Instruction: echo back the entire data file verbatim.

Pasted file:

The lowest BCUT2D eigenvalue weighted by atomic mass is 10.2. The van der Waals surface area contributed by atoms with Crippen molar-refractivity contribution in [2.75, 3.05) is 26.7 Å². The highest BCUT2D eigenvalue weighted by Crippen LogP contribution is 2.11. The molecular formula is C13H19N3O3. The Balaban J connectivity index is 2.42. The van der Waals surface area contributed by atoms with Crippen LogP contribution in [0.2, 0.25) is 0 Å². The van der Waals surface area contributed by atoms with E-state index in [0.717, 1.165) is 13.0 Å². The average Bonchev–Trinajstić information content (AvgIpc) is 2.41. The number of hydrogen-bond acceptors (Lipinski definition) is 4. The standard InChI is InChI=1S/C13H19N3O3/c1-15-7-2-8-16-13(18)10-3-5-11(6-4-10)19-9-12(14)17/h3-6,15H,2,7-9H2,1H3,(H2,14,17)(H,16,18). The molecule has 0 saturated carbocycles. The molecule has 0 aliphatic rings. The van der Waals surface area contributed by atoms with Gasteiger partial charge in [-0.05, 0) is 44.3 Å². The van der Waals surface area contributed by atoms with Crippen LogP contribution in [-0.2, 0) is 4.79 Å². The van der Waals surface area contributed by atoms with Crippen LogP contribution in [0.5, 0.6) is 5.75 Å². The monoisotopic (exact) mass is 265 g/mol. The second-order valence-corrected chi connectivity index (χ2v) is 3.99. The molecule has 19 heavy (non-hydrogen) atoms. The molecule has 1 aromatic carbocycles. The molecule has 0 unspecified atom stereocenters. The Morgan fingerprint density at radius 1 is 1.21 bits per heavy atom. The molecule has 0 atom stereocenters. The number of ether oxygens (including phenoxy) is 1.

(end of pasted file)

The lowest BCUT2D eigenvalue weighted by atomic mass is 10.2. The van der Waals surface area contributed by atoms with Crippen molar-refractivity contribution in [2.75, 3.05) is 26.7 Å². The highest BCUT2D eigenvalue weighted by Crippen LogP contribution is 2.11. The molecular formula is C13H19N3O3. The Balaban J connectivity index is 2.42. The van der Waals surface area contributed by atoms with Crippen LogP contribution in [0.2, 0.25) is 0 Å². The van der Waals surface area contributed by atoms with E-state index in [0.717, 1.165) is 13.0 Å². The average Bonchev–Trinajstić information content (AvgIpc) is 2.41. The number of hydrogen-bond acceptors (Lipinski definition) is 4. The standard InChI is InChI=1S/C13H19N3O3/c1-15-7-2-8-16-13(18)10-3-5-11(6-4-10)19-9-12(14)17/h3-6,15H,2,7-9H2,1H3,(H2,14,17)(H,16,18). The molecule has 0 saturated carbocycles. The molecule has 0 aliphatic rings. The van der Waals surface area contributed by atoms with Gasteiger partial charge in [-0.05, 0) is 44.3 Å². The van der Waals surface area contributed by atoms with Crippen LogP contribution in [-0.2, 0) is 4.79 Å². The van der Waals surface area contributed by atoms with Crippen LogP contribution in [0.5, 0.6) is 5.75 Å². The monoisotopic (exact) mass is 265 g/mol. The second-order valence-corrected chi connectivity index (χ2v) is 3.99. The molecule has 19 heavy (non-hydrogen) atoms. The molecule has 1 aromatic carbocycles. The molecule has 0 unspecified atom stereocenters. The Morgan fingerprint density at radius 1 is 1.21 bits per heavy atom. The molecule has 0 atom stereocenters. The number of ether oxygens (including phenoxy) is 1.